“By dreams of marine flares
and inflatables, buoyant smoke, percolating fret,
one is weakened. Violence enters the imagination.”
- Bitumen, from The Road In is Not the Same Road Out by Karen Solie
Cave of the Eye is an examination of the preternatural and shifts in collective understanding; offering a lens to view spectres in the psyche, as well as a metaphor for nature and its beautiful violent momentum.
It flees the orchard and enters the sea
In preparing these compositions, I became fascinated with a few moments in history, phantoms of the mind and explorations in immateriality*.
Cave of the Eye is a meditative, improvisational performance recorded in one take. An emotional work of heavy harmonics.
I imagined your internal space as indiscernible from the outside. A sea of noise and its tides washing through you.
Atmospherics cascade across landscape and density folds in on air.
This density is an act of decimation.
To dissolve the self into an illusory terrain.
A third space flickering under the curtain.
The Year of No Summer. A volcanic eruption in the early 1800’s that blocked out the sun, causing global crop devastation, floods and millions of deaths, but was the genesis of thousands of modern inventions for human preservation. Lasting three years and not one, it brought us the invention of the tin can, a lack of oats for horses inspired Karl Drais to develop the proto bicycle, the velocipede; Caspar David Friedrich to paint Two Men by the Sea, and inspired Mary Shelley and Lord Byron to write Frankenstein and A Fragment (the first modern vampire story) under cold and blackened sky. Two books that I never took much interest in, mostly for their exhaustive representation in the contemporary world, but respect their investigation into the fragility of the body and mind. The Year of No Summer became the catalyst for countless labor protest movements, beginning with the “Bread or Blood” movement and is believed to be the spark for the 8-hour workday that came 24 years later to New Zealand, initiated by Samuell Parnell and spread to the ports of Australia.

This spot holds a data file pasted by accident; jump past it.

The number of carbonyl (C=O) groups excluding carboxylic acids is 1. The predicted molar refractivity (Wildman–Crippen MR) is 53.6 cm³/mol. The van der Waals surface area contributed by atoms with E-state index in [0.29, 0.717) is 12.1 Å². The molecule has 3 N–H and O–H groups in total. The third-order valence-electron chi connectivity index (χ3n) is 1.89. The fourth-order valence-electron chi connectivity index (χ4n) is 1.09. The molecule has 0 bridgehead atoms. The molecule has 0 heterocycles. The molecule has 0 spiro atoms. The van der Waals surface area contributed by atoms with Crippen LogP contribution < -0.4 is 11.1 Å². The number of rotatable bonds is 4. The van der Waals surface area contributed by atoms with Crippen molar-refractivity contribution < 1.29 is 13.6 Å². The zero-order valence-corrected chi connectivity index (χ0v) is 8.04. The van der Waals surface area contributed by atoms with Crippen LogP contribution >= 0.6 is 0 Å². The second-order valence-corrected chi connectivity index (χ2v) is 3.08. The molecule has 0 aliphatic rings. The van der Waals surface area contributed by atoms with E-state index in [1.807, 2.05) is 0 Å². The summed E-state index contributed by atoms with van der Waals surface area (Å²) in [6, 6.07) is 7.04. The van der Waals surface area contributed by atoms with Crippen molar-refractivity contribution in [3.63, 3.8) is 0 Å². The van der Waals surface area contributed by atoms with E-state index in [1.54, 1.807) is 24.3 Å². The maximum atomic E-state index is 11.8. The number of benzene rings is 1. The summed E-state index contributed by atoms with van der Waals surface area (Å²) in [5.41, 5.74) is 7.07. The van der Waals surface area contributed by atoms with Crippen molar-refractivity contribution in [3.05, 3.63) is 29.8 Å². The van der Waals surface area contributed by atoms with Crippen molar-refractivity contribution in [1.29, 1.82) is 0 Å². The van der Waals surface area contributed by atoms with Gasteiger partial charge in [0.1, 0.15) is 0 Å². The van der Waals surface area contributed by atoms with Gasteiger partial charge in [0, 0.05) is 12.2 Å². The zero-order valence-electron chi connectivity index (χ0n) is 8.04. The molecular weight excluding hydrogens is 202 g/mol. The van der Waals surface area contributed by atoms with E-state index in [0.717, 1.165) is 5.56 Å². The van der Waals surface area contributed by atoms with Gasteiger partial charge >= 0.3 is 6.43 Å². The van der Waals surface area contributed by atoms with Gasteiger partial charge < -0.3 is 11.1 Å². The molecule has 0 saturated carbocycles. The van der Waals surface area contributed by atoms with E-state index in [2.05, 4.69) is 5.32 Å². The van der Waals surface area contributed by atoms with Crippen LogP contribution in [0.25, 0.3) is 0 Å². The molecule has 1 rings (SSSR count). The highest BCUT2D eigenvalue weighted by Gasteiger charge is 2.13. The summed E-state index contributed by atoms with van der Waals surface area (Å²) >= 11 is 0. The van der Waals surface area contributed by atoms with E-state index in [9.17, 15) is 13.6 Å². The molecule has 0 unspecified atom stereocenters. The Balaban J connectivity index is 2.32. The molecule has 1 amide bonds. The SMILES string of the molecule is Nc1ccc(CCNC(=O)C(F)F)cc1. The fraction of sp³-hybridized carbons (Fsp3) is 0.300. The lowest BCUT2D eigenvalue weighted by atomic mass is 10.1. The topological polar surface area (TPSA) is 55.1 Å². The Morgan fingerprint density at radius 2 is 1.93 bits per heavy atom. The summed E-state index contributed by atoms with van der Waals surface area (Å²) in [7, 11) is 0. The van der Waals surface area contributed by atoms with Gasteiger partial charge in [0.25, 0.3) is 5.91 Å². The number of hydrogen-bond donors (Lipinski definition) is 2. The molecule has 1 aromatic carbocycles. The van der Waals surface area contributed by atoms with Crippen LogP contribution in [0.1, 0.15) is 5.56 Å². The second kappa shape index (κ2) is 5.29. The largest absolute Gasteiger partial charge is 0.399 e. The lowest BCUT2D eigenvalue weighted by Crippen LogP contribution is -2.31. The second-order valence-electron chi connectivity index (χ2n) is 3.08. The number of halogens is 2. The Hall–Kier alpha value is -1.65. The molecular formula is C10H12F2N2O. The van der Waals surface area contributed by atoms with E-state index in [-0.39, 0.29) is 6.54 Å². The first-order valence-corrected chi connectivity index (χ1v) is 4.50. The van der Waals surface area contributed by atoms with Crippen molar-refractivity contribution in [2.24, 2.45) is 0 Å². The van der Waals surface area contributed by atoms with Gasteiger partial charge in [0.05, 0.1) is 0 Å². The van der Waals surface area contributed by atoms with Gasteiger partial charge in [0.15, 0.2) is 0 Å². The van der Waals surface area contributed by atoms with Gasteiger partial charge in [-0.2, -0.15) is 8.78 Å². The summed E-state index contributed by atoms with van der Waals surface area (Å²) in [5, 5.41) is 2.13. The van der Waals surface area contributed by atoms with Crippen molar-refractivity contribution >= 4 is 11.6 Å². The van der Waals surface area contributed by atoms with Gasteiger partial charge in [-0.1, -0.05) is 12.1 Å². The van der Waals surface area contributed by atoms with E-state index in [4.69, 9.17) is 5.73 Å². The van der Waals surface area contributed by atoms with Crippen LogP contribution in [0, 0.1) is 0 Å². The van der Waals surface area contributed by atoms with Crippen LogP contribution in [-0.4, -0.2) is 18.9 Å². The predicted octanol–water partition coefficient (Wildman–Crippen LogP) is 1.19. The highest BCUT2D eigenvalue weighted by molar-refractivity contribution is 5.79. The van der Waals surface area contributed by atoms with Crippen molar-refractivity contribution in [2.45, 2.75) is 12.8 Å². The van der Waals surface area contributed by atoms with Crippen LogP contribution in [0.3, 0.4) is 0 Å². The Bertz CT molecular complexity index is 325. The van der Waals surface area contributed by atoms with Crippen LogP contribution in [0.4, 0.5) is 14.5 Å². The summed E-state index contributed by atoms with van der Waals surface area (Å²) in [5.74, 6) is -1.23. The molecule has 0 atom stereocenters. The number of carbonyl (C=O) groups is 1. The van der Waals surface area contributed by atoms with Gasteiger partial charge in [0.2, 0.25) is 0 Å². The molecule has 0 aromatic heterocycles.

The Hum. A psychoacoustic phenomenon only heard by 2% of the population that is scientifically documented, but the origins are unknown. It is super silent to most but deafening to the few. Haunting those that hear it, leading them to question their own sanity. Some believe it to be the sound of the earth’s core, or our vast oceans, but there is no prevailing theory.
The Hum Map
The Large Underground Xenon experiment (LUX) – A program being conducted below the earth’s surface, searching for absolute silence to isolate the sounds of dark matter. In an attempt to find absolute silence, they only discover an even deeper din.
Ian Epps is a Brooklyn based musician whose work explores immateriality through dense harmonic fields, a full spectrum sound combining room tone and feedback that is hypersensitive in its closeness while expansive in a drift of indeterminacy. Allowing the physical sound and the dynamics of the room to influence the shape of the unfolding acoustics, the room is played as an instrument.
His compositions, soundtracks and field recordings have been exhibited in museums and institutions internationally at venues including MoMA PS1, Museum of Modern Art, the New Museum, Gagosian, Gavin Brown’s Enterprise, Walker Art Center, Wexner Center for the Arts, Hallwalls Contemporary Art Center, LoveBytes (UK) and Carré d’Art – Musée d’art Contemporain.
He has composed, collaborated and performed alongside artists and musicians such as Ann Hamilton, Dara Friedman, Rafael Toral, Mountains, Jozef van Wissem, Joe McPhee, and Pauline Oliveros. He is a recipient of the 2014 New York State Council on the Arts Media Arts Assistance Grant and has released music on Tomlab/ Softlmusic (Germany), Grain of Sound (Portugal), Baskaru (France), Powershovel Audio (Japan), and Unframed Recordings (United States) as well as others.
released November 1, 2020
12 String acoustic and performative recording
Mastered in Brooklyn, NY USA
TWIN ⰂⰕ 003
Design: Ian Epps
Font face: Volkisschrift, a Sütterlin folk script.
Ankersmit's tribute to Maryanne Amacher.
I still remember the day my friend Woody Sullender introduced me to her third ear music on "Sound Characters" in 1999. It was also a pleasure to meet her. Ian Epps
supported by 13 fans who also own “Cave of the Eye”
Sometimes I wonder: how do small companies like Sahel find these records? And this is a real find. Some great singing here. Wonder what they sing about though. Since they were Polisario related, must be revolutionary stuff. Listening to this I also wonder: what became of these musicians? If you're into North African music, this comes recommended. Robert Bloemkolk